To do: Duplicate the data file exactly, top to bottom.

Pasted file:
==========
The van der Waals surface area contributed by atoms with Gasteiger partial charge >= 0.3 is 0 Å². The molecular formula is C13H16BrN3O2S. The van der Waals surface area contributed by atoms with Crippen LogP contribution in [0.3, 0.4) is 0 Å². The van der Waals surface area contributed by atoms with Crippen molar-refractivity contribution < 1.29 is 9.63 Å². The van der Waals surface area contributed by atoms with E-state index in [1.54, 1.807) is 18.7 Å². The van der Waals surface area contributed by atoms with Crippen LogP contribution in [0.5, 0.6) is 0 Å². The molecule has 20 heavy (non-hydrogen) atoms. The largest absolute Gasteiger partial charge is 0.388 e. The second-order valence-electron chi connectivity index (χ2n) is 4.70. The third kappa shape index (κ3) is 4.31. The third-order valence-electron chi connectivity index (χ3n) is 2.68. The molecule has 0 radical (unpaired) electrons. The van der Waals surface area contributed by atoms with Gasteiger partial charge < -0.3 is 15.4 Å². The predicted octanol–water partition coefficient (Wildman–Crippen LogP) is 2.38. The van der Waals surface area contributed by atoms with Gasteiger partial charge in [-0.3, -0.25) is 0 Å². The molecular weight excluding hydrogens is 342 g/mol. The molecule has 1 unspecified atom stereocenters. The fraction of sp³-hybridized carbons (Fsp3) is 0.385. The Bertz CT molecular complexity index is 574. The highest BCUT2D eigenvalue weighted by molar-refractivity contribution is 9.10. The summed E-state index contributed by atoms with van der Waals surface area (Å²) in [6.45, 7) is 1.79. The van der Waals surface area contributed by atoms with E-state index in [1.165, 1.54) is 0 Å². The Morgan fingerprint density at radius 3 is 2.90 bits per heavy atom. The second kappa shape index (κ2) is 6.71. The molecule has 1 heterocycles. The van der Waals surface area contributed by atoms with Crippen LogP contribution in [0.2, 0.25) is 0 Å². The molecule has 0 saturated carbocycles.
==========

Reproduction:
The van der Waals surface area contributed by atoms with Gasteiger partial charge >= 0.3 is 0 Å². The molecular formula is C13H16BrN3O2S. The van der Waals surface area contributed by atoms with Crippen LogP contribution in [0.3, 0.4) is 0 Å². The van der Waals surface area contributed by atoms with Crippen molar-refractivity contribution < 1.29 is 9.63 Å². The van der Waals surface area contributed by atoms with E-state index in [1.54, 1.807) is 18.7 Å². The van der Waals surface area contributed by atoms with Crippen LogP contribution in [0.5, 0.6) is 0 Å². The molecule has 20 heavy (non-hydrogen) atoms. The largest absolute Gasteiger partial charge is 0.388 e. The second-order valence-electron chi connectivity index (χ2n) is 4.70. The third kappa shape index (κ3) is 4.31. The third-order valence-electron chi connectivity index (χ3n) is 2.68. The molecule has 0 radical (unpaired) electrons. The van der Waals surface area contributed by atoms with Gasteiger partial charge < -0.3 is 15.4 Å². The predicted octanol–water partition coefficient (Wildman–Crippen LogP) is 2.38. The van der Waals surface area contributed by atoms with Gasteiger partial charge in [-0.3, -0.25) is 0 Å². The molecular weight excluding hydrogens is 342 g/mol. The molecule has 1 unspecified atom stereocenters. The fraction of sp³-hybridized carbons (Fsp3) is 0.385. The Bertz CT molecular complexity index is 574. The highest BCUT2D eigenvalue weighted by molar-refractivity contribution is 9.10. The summed E-state index contributed by atoms with van der Waals surface area (Å²) in [6.45, 7) is 1.79. The van der Waals surface area contributed by atoms with E-state index in [1.165, 1.54) is 0 Å². The Morgan fingerprint density at radius 3 is 2.90 bits per heavy atom. The second kappa shape index (κ2) is 6.71. The molecule has 1 heterocycles. The van der Waals surface area contributed by atoms with Crippen LogP contribution in [0.2, 0.25) is 0 Å². The molecule has 0 saturated carbocycles.